Across many breast cancer forums and communities, there is a fear that Taxotere (Reference to: How Can I File A Lawsuit Against The Manufacturer of Taxotere) causes permanent hair loss. Many patients mentioned that they were ‘scared to death’ about losing hair and that they heard mixed reports about hair growing up. Many who responded to those who were worried reported that while hair did get lost, the hair did regrow back. They stated that it grew again, but quite short and fuzzy and that permanent hair loss is quite rare. It was mentioned that it took about twelve weeks for hair to start growing after last Taxotere injection. There were claims that after Taxotere, the hair did grow out thinner and that it did affect hairs on eyelashes, eyebrows and even the more delicate hairs near the temple area on the face.
According to the US National Library of Medicine National Institutes of Health, as of June 2011, there were at least ten documented cases of permanent hair loss after the use of Taxotere. Aside from hair loss or alopecia, another term that is used to discuss the abnormal shedding of hair is anagen effluvium. Specifically, anagen effluvium happens when hair is lost in the first stage of hair growth, and the early stage is called anagen.
To understand hair loss with Taxotere, it’s essential to comprehend hair growth first. Hair growth has three cycles. The first, as mentioned already, is anagen. Then there is catagen, and finally, telogen. Anagen hairs are the beginning of the phase for growing. Here, the matrix cells regarding the hair’s follicles experience the intense activity of the mitotic kind. At the end of this stage, a club that is like a keratin bulb forms and mitotic activity goes down significantly. The average length of the initial anagen phase is one thousand days.At any given days, ten to fifteen percent of hairs are either in the catagen phase or the telogen phase. Most hair follicles are experiencing the anagen phase.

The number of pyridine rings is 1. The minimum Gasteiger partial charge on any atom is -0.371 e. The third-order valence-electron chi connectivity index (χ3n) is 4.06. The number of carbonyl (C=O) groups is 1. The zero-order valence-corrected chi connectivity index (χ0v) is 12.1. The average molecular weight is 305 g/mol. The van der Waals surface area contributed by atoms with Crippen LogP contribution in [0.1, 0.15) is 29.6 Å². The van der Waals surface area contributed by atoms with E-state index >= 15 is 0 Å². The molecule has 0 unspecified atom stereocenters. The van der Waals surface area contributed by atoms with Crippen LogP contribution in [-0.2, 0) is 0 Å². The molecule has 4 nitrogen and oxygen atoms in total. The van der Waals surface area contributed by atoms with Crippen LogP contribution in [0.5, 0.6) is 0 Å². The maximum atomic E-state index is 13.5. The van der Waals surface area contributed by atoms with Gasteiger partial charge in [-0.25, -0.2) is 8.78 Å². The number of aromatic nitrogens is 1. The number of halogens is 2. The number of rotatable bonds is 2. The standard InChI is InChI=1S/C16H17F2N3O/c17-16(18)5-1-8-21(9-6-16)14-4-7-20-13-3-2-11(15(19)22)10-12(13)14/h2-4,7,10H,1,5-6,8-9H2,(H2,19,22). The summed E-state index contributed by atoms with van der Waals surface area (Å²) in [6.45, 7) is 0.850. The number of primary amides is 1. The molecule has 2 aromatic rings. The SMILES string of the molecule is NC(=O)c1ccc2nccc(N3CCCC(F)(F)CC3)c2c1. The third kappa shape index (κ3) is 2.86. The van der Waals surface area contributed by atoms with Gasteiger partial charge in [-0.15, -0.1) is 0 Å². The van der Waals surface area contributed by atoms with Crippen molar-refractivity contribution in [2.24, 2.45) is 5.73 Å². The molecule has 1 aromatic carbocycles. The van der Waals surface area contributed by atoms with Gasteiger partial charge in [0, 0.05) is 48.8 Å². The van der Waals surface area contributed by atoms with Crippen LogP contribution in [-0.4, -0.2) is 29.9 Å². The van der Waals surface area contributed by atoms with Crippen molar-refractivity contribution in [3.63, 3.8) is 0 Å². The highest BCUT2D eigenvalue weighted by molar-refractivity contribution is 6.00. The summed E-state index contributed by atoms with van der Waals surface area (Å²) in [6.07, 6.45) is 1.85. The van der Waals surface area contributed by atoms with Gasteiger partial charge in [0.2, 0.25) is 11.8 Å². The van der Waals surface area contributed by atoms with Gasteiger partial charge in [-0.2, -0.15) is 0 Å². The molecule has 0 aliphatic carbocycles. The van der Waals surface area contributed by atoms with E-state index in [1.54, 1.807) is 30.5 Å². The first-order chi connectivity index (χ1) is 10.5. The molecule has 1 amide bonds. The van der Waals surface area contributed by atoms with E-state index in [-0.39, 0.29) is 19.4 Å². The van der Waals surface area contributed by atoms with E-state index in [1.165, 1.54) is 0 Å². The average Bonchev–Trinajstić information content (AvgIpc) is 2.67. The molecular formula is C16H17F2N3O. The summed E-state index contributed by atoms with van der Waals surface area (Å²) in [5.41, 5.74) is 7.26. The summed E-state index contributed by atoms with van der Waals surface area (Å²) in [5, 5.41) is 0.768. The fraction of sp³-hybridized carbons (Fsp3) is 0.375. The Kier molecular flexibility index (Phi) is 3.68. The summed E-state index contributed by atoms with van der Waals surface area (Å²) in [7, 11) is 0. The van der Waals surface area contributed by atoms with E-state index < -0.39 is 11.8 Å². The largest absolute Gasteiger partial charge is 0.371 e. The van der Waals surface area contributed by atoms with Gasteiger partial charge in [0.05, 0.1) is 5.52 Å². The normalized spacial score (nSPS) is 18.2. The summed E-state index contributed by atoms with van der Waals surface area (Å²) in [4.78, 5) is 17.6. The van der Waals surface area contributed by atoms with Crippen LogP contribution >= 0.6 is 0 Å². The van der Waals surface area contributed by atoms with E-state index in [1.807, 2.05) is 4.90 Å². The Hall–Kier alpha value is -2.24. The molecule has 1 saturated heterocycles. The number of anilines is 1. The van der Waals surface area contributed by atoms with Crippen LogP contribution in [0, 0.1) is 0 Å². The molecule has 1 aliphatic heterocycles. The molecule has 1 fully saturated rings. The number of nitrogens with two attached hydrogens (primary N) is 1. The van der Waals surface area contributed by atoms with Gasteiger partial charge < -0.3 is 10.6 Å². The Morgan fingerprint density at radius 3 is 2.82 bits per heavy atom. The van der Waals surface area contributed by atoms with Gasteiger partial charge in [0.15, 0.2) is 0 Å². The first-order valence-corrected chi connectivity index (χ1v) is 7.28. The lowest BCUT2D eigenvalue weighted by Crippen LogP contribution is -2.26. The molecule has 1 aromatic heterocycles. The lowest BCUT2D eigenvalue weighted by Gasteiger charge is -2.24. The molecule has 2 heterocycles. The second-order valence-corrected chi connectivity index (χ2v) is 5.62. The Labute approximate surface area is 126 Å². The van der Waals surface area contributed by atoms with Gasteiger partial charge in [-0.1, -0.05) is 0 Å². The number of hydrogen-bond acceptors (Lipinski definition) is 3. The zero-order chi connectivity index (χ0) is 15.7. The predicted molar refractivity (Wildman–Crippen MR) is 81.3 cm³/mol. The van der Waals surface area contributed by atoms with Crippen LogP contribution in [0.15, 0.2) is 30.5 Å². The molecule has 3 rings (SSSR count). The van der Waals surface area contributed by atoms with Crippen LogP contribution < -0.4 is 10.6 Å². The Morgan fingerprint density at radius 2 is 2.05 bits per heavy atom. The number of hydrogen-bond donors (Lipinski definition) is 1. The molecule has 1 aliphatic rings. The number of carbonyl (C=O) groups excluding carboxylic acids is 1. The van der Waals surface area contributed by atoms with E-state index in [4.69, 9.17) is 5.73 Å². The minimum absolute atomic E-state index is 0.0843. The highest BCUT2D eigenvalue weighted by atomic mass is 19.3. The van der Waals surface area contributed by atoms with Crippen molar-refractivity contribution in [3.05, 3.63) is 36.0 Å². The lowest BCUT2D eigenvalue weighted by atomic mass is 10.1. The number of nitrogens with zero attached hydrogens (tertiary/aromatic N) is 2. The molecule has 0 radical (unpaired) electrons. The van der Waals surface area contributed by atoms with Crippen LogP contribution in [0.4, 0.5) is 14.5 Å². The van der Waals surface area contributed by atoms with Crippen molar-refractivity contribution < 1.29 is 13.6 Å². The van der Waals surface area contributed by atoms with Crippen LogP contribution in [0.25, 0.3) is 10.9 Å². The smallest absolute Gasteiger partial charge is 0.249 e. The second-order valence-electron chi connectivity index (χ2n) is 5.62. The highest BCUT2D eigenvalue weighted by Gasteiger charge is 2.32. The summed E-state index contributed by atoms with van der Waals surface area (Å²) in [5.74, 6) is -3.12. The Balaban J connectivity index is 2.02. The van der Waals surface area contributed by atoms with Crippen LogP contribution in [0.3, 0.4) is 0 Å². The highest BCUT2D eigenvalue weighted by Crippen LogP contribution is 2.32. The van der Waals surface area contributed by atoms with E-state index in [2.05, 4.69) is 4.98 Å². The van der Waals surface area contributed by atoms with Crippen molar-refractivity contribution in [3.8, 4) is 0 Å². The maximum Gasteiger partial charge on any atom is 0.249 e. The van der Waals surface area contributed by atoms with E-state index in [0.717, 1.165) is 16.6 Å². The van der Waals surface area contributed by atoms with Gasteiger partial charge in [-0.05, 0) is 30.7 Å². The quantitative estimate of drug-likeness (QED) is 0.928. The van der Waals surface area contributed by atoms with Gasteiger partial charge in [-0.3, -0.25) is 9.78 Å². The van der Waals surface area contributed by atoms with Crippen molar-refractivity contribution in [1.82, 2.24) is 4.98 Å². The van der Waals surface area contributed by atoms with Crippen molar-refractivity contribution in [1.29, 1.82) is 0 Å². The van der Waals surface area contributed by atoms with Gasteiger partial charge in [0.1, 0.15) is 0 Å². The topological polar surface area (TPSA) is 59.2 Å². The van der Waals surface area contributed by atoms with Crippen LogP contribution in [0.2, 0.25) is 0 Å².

According to the aforementioned peer-reviewed article from PubMed, hair loss due to Taxotere is usually something that can be reversed. Certains chemotherapy therapies can cause something that is known as dose-dependent permanent hair loss. Not much is known about this, unfortunately. Patients in the study complained that their hair never grew more than ten centimeters and that it changed the texture of the hair. Biopsies of the scalp areas that were affected showed a lower number of terminal/telogen hairs. The lack of fibrosis and miniaturized hairs are signs that a patient might suffer from permanent hair loss. At this time, there is an imperative need to do more research in regards to hair loss associated with Taxotere. It may not seem important to someone outside of the scope of cancer, but it’s essential to a cancer patient as hair loss is usually associated with depression, anxiety. Hair loss and alopecia are related to low self-esteem and increased amounts of stress. Hair transplants may be expensive, and wigs may be uncomfortable, therefore finding a cause for hair loss after Taxotere is essential.